This is the fifth article in my series of profiling companies recently bought by Berkshire Hathaway (BRK.B). In this series I've previously profiled the satellite-TV company DirecTV (DTV) and kidney care company DaVita (DVA) with its musketeer-dressed CEO. This time I'll focus on a bank whose stock position has tripled in Berkshire's portfolio during the most recent reported quarter.
Bank of New York Mellon (BK), BNY Mellon for short, is a 228 year old bank focused on managing and servicing investments. According to the FY2011 annual report, they are a big global player in this field with $27.1 trillion worth of assets under custody or administration and $1.3 trillion under management. They help customers - private and public - to create, trade, hold, manage, distribute and restructure investments. The business model is fee-based with more than three quarters of revenue generated by recurring fees. This leaves them with less credit risk than most of their peers, and helps them generate capital rapidly - $2.8 billion worth of it in 2011. They are planning to use that capital to issue more dividends and share buybacks, with acquisitions being a lower priority for the time being. Let's have a look at where revenue for fiscal year 2011 came from (in millions of dollars, fee-based revenue in shades of brown):
As illustrated, asset servicing, issuing, clearing and investment management and performance fees are the bank's bread and butter. This is especially nice during times of low interest rates and margins, such as those we are living through now. And here's where the revenue came from, geographically:
BNY Mellon is still very much a U.S. company, although international is of course an important growth driver and will account for a bigger piece of the pie in the future. The investments industry is an intrinsically global business as capital knows no boundaries. BNY Mellon is in a good position to grow as they have an extremely long history and a relatively clean track record in a field where customers are understandably conscious of reputation.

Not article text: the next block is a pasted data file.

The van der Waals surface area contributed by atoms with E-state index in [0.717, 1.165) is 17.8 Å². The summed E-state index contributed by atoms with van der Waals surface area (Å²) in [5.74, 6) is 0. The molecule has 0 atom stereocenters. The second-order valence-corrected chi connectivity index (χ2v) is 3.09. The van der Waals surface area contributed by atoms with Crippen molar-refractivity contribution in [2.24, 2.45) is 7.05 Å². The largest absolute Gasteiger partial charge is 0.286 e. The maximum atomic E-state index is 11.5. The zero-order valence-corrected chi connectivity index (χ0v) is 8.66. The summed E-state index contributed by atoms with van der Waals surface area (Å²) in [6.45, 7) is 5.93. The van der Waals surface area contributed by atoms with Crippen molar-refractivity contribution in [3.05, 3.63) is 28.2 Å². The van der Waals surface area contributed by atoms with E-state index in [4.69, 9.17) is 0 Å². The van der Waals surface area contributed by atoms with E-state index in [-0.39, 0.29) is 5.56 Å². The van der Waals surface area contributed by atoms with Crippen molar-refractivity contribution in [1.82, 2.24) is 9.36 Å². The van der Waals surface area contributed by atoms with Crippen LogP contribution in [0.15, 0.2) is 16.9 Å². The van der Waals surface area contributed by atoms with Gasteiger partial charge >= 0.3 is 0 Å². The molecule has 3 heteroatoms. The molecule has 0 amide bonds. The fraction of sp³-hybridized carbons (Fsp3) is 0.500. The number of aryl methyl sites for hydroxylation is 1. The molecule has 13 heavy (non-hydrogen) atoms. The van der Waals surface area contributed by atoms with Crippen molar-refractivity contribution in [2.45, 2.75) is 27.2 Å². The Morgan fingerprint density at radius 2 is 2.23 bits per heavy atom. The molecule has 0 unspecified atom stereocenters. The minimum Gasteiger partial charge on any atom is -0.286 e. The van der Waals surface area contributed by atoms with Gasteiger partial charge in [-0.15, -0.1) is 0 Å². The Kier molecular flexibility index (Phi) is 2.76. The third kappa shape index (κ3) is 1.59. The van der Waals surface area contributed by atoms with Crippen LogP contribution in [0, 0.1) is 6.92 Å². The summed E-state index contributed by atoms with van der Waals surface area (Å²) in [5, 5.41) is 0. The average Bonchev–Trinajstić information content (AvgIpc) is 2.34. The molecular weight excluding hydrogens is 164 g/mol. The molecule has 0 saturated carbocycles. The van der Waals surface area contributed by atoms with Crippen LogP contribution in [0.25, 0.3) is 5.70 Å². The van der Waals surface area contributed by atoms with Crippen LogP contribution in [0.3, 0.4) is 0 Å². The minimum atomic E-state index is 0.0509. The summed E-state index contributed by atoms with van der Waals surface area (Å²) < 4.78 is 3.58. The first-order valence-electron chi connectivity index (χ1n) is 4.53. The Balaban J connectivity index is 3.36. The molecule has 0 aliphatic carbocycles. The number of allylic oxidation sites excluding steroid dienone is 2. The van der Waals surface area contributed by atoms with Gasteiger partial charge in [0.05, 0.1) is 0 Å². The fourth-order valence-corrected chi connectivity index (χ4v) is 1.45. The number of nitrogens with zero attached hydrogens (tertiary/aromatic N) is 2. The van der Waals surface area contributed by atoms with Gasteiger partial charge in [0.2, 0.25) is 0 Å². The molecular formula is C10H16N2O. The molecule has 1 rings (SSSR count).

Let's have a look at how BNY Mellon's revenue and income have developed after the merger of Bank of New York and Mellon Financial in 2007:
As evidenced, the bank took some beating during the depth of the financial crisis of 2009, but has bounced back very fast after that, with revenue and net profit margin already at pre-recession levels and above. Finally, let's see how BK compares to a traditional bank I previously profiled, one that's also a recent Berkshire pick, Wells Fargo (WFC). Here's a comparison of their size and mix of revenue:
Sure, it's like comparing melons to kiwis. But it goes to show that BNY Mellon still has plenty of room to catch up with the big banks, and that Wells is mostly about loans and interest, whereas BK is all about fees. I like both WFC and BK.
With a trailing 12-month P/E of 12.1 and P/B of 0.8, I would say BK looks pretty attractive right now. They are also buying back shares and paying a dividend with a yield of 2.3% and a payout ratio of 33%. The world of investments is expanding and getting more complicated, paving the way for BNY Mellon to expand its operations. BK is also a good addition to a financials-focused portfolio to reduce interest margin risk.